How Would Trading Up For Justin Fields Change Things?

How Would Trading Up For Justin Fields Change Things?

The Chicago Bears ended the unexpected free-fall of quarterback Justin Fields in the NFL Draft by trading up from 20 to 11 with the New York Giants, but what if they didn’t and he landed in Minnesota instead?

It was reported shortly after the draft that the Vikings were interested in drafting Fields if he was there at 14 when they originally picked before trading back to eventually grab tackle Christian Darrisaw. If Fields would’ve made it would this entire draft class look different? I only ask because the trade back wouldn’t have happened so I figured we should take a look at what both classes would have been had we traded up and see what would’ve made sense for the team in hindsight.

What Would It Have Taken to Trade Up for Fields?

Now we mentioned the trade-up the Bears did from 20 to 11 and in doing so they gave up the additional first-round and fourth-round picks in next year’s draft as well as a fifth this year. Obviously, if the Vikings traded up they wouldn’t need to give up near as much, swapping firsts while also throwing in a fourth this year (134) and a second next year would probably get it done.

Now, would Rick Spielman give up that much given his track record of hoarding picks? Maybe, maybe not.

The point to keep in mind is when it comes to getting a franchise quarterback, something I don’t think they have in Kirk Cousins at this point, it is sometimes worth overpaying. Cousins long term is not the answer that is clear but he would have presented a perfect opportunity for Fields and the Vikings. 

Everyone wants to emulate the Alex Smith to Pat Mahomes transition and I think this would have been the best example to date with Cousins and Fields.

What Would the Class Look Like After a Trade Up?

As we move on with the idea in mind though I do think it’s important to look at what the draft class would’ve looked like without the trade back with the Jets. The picks we gained in that trade back were the 23rd, 66th, and 86th overall picks, and those picks were three critical selections that resulted in two plug-and-play starters and then Kellen Mond.

If the Vikings traded up they wouldn’t have Christian Darrisaw and Wyatt Davis on the offensive line, which would’ve made Cousins and Fields’ job a little tougher, but the Mond pick would be indifferent because of having Fields though.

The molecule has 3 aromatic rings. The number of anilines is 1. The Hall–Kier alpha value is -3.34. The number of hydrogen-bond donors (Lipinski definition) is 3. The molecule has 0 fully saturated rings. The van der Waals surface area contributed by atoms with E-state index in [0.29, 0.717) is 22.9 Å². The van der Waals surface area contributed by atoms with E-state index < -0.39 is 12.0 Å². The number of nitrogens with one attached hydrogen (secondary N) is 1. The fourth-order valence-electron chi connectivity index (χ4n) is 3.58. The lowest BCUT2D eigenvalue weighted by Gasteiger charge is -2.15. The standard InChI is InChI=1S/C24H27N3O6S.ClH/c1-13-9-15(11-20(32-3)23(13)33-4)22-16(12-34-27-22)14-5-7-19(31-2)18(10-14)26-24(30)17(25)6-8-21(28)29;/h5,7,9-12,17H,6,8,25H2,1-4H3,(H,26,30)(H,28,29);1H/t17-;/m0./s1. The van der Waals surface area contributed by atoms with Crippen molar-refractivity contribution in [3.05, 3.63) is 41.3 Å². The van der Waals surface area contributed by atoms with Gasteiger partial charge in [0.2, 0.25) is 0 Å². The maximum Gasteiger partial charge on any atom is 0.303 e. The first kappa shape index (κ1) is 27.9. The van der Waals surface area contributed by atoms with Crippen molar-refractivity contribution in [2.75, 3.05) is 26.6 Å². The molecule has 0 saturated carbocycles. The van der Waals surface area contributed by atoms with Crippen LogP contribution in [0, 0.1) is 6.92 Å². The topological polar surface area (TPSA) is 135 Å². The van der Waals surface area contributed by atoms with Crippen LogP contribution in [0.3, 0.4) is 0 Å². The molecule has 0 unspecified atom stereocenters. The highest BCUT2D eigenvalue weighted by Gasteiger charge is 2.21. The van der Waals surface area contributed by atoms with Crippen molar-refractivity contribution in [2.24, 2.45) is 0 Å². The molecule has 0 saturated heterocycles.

The class as a whole would looked like this:

  • 11th: Justin Fields, QB, Ohio State
  • 78th: Chazz Surratt, LB, North Carolina
  • 90th: Patrick Jones, Edge, Pitt
  • 119th: Kene Nwangu, RB, Iowa
  • 125th: Cam Bynum, CB, California
  • 157th: Ihmir Smith-Marsette, WR, Iowa
  • 168th: Zach Davidson, TE/P, Central Missouri
  • 199th: Jaylen Twyman, DL, Pitt

Now upon looking at that you may say “what is actually different?” and the answer is simple, not much. All that is missing though is a starting tackle and a starting guard that upon being missing from the class makes Justin Fields and Kirk Cousins jobs that much harder immensely. 

Long Term with Fields vs. Short Term with Mond

Long-term taking Fields made the most sense, especially in a division that was beginning to look like an open race with Aaron Rodgers potentially leaving.

Obviously, Fields going to the Bears changes things in a crazy way but if the Vikings grabbed Fields then the rest of the division would potentially looking at Drew Lock or Jordan Love, Jared Goff, and Andy Dalton now let that sink in for a minute huh?

The Vikings would have an offensive trio of Justin Fields, Dalvin Cook, and Justin Jefferson, dare I say that no other team in the league would have a better young nucleus on offense, instead, we have the same offensive corps that went 7-9.

Short term the fallout would be on the offensive line which was a glaring hole on the team entering the draft. This upcoming tackle class is very talented at the top as well as the interior so it’s something that could have been addressed then so the offense would still end up okay. 

The Vikings short-term issue though may end up being a long-term one unless the aforementioned Mond pick turns into something we aren’t expecting. Mond does everything well that Cousins doesn’t, that’s a horse that’s been fed time and again, but it’s the processing and decision making that may hold Mond back the most in the NFL. If the Vikings put him in a position to succeed then maybe we can forget about missing out on Fields but for now, that wound is not healing anytime soon.

Which Outcome Should We Prefer?

I am going to be in the minority here probably but give me the offensive line corps of Christian Darrisaw and Wyatt Davis to fill the holes on the line versus getting Justin Fields and here is why.

The long-term impact of the offensive line being solidified cannot be overstated, a prime example is what happened to the Chiefs this past year in the Super Bowl. When the Chiefs lost Eric Fisher to his Achilles injury the entire line looked different and they couldn’t protect Mahomes in the Super Bowl, Cousins isn’t Mahomes but without protection, he is going to look as bad as he did in the Super Bowl. 

Cousins isn’t the long-term solution at quarterback either but each quarterback class is getting more and more pro-ready and even next year’s class is worth monitoring if they do decide they want to invest high draft capital to compete against Kellen Mond.

The bottom line is if I am the Vikings I am very happy with the haul you have versus what you would have had to give up to get Justin Fields based on the current build of the roster overall.

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